1) Read about 80pgs for one class

2) Read another 30 something pages for another class

Let me stress reading 150 pages isn’t that big of a deal. I promise I’m not that much a lame ass complainer. What I have a problem with is:

3) Having to write about 60-80 pages of my novel for my thesis chair.

I’m pretty sure I’m not going to get number three done. I’m being a realist and have also decided that refreshing is more important than writing. I know I know, what kind of writer am I?

Oh let’s not forget number four.

4) Read Dante’s Inferno to help my little sister in high school with a ridiculous paper she has to write. Have I mentioned I’ve never read Dante before? Well I haven’t, this should be some great light reading to do while I’m on vacation…

I feel like a giant complainer, but you know what? It’s my blog and if I want to complain and be a baby I will be. Actually, after I wrote out what I needed to get to done I realized, it’s actually not that much. I’ve already finished the first 150 pgs of reading today. So, I’m doing pretty awesome. I don’t officially leave for vacation until Wednesday, I wonder if I could bang out twenty pages of writing by tomorrow night?

Your thoughts on assigning work during summer and spring break? I’d love to hear from the teachers and professors out there.

The Final Paper

My students have handed in their final paper for the semester yesterday and you know what? They stink.

It’s quite upsetting since they should be improving. What is even more upsetting is that they had TWO WEEKS to complete it. It’s no different of a paper assignment in comparison to the other writing they’ve done this semester.  It’s very clear that they don’t care. The mistakes they are making are errors I’ve been commenting on all semester. These papers aren’t proofread and not well thought out.

At first, I thought I would inflate the grades. Maybe it’s me? I thought. But NO! I’m not going to compromise on my standards when I’ve seen my students write well. While it will lower the average grades for the class, I don’t want my students to get away with writing trash and be rewarded for it.

The mistakes they are making on these final papers are errors in formatting, lack of thesis, and organization, as well as an obvious neglect in proofreading. I’m sorry, but I’m frustrated.

While I still love teaching. I am convinced I have chromosome or something that makes me a teacher. I’m just wired that way. It’s just seeing college level students not give a F*&! is sad. Shouldn’t you be self motivated in college? I’m not saying, I want  my students to all strive for A’s. I know that is not going to happen because sometimes you just want to get by, but not caring when you’re going to get a D or F is ridiculous. I am tempted sometimes to tell them “you don’t deserve to be in college,” but that would be mean and the wrong thing for a teacher to say.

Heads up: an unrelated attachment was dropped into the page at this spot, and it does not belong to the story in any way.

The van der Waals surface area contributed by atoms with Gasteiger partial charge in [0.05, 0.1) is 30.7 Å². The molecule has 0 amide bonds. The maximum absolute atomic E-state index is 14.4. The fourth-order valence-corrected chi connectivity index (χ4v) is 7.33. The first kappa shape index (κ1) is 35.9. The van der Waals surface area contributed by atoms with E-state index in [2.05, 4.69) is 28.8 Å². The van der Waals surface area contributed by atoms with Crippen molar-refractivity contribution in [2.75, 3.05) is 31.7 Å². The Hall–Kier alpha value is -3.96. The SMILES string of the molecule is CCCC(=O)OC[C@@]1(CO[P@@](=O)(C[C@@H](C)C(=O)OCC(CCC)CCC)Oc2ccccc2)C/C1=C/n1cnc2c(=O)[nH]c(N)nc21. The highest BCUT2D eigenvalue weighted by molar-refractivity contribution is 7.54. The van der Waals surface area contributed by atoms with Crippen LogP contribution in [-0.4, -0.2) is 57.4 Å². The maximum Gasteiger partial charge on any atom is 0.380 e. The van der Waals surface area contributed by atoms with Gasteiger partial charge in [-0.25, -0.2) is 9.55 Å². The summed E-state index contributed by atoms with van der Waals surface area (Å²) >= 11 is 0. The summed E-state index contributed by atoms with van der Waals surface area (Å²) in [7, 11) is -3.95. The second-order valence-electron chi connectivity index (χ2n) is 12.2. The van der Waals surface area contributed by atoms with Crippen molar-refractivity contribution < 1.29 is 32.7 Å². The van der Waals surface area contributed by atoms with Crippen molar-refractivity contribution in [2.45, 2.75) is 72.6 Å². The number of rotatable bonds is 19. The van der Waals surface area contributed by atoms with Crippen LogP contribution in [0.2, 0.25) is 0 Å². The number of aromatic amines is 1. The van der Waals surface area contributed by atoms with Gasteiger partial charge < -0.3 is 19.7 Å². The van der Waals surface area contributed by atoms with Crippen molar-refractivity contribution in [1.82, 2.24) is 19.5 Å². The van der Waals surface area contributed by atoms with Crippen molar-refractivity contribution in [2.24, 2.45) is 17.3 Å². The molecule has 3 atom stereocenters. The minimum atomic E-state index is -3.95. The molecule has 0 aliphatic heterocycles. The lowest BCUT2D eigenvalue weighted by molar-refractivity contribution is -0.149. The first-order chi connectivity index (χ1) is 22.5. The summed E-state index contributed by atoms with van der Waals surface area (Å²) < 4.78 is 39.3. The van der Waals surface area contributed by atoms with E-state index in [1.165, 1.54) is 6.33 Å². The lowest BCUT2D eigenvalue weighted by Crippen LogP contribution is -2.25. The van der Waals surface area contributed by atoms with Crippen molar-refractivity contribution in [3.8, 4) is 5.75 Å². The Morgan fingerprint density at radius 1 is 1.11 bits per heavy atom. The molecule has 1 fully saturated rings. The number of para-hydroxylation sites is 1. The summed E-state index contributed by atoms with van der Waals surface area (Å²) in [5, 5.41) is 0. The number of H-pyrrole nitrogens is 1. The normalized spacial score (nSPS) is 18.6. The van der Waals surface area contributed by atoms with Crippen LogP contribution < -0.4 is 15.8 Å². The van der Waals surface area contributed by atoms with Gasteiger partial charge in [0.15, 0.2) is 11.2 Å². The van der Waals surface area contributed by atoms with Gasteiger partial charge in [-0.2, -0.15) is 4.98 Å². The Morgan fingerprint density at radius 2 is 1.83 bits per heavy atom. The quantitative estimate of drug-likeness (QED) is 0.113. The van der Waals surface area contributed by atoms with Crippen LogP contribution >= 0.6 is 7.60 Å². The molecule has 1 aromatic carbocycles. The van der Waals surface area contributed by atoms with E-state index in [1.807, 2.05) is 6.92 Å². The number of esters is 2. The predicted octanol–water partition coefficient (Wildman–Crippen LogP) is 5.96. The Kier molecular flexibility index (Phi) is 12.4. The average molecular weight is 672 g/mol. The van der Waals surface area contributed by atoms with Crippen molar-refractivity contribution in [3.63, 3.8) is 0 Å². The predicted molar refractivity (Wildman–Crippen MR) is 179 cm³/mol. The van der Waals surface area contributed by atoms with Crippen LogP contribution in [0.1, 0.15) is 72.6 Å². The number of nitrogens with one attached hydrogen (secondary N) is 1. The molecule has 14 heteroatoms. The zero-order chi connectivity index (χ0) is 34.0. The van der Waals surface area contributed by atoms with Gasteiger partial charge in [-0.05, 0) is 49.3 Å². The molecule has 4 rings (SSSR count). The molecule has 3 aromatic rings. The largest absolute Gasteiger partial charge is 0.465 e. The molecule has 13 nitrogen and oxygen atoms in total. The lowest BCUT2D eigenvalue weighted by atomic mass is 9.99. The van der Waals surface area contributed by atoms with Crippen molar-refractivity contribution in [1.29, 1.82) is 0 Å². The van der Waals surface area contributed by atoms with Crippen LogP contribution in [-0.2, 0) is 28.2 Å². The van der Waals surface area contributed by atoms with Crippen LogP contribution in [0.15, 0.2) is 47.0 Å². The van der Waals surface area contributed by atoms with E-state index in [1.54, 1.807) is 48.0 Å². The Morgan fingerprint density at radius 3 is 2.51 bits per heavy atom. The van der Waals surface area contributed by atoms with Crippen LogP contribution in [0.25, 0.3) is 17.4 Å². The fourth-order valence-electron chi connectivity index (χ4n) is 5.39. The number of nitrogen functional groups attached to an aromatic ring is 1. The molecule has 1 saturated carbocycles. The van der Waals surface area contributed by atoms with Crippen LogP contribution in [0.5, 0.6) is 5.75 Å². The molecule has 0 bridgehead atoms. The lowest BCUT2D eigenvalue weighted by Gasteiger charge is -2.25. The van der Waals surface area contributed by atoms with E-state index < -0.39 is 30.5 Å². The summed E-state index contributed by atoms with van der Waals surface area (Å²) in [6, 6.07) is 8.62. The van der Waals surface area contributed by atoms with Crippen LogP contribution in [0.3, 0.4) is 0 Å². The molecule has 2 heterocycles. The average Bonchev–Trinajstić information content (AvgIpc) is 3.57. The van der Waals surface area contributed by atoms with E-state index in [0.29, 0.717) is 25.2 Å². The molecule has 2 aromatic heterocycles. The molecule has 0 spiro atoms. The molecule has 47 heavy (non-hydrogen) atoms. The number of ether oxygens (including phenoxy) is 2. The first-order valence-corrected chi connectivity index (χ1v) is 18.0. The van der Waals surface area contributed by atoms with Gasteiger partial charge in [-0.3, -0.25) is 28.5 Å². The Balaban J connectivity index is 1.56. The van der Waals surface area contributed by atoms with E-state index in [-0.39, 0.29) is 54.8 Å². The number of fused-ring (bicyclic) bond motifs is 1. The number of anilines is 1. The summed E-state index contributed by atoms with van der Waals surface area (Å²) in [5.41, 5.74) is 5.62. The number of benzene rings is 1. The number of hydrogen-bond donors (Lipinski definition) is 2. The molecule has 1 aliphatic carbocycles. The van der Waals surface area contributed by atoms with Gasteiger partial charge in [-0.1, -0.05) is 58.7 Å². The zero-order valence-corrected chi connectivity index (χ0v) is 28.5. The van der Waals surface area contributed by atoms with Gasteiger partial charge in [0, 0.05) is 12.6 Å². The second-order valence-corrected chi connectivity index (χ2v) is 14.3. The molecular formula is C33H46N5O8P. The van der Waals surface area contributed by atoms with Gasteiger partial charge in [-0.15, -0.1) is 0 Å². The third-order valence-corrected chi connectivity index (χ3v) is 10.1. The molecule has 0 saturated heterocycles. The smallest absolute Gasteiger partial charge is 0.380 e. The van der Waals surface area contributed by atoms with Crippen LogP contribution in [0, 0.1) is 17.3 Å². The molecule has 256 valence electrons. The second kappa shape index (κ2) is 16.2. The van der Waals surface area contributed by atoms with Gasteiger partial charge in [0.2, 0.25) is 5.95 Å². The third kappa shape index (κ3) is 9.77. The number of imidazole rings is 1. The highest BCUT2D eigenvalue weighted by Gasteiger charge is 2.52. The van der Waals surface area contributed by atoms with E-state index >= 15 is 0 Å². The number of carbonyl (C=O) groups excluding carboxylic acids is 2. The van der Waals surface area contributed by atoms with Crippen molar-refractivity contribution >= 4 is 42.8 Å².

I need some motivation to teach this summer. I don’t know where I’m going to get it. Do they sell motivation at Target?

Advice? Comments?


The Writing Experiment: The Results

Before I go into the results of this experiment, I would like to apologize for not writing as often as I intended. I found myself looking for excuses to not write everyday and this scared me. I don’t want to fall into a well of excuses and not be writing. It is my career choice after all. Please forgive me and thanks for continuing to stop by and read. Okay, enough of that, and on to the results.

  To review, the students were complaining about the prompt that had been assigned and so I suggested we write a prompt as a class. This excited the students and it forced them to have the reading complete in order to participate in the discussion.

I first provided them with the original prompt assigned for the reading. Then as a class we discussed what the goals were for this prompt. What major issues should the paper discuss if using this prompt, issues like ethics, social concerns, and government control (just as an example). We then took the original prompt, the goals for writing the papers, and created another prompt that encompassed the same goals. The prompt that students ended up writing was very close to the departmental prompt, but they claimed they understood it better.

Finally, they had to actually write the paper. I will admit I was quite concerned with what the outcome would be. I was so concerned I allowed the students to choose from either prompt. While the papers would undeniably be very similar as far as the big picture, letting the students decide allowed them to feel in control.

So what happened? Well, the papers were great! I was so pleasantly surprised. In the past, using the prompt style of teaching writing I found that students end up writing about the same general topics; inevitably topics discussed in class. This time, however, I read about so many different topics. I am so sure this is because in writing the prompt themselves the students were able to think of topics that they were excited about. Instead of reading 40 some odd papers about abortion and illegal immigration, I was reading about different cultures, fascinating ethical issues, technologies, and so many other unique topics. I was thrilled.

While I’ll be teaching again this summer and next fall, I will not be using the department’s reading choices and prompts, instead, I’m choosing to write my own prompts, and decide on whatever readings I please. I still think I will allow the students to attempt writing the prompt again. This will not only provide them with a better understanding of the reading but it will also provide me with more prompts to use in the future.

I would love to hear some feedback on what you think about this experiment and if you teachers out there have done anything similar.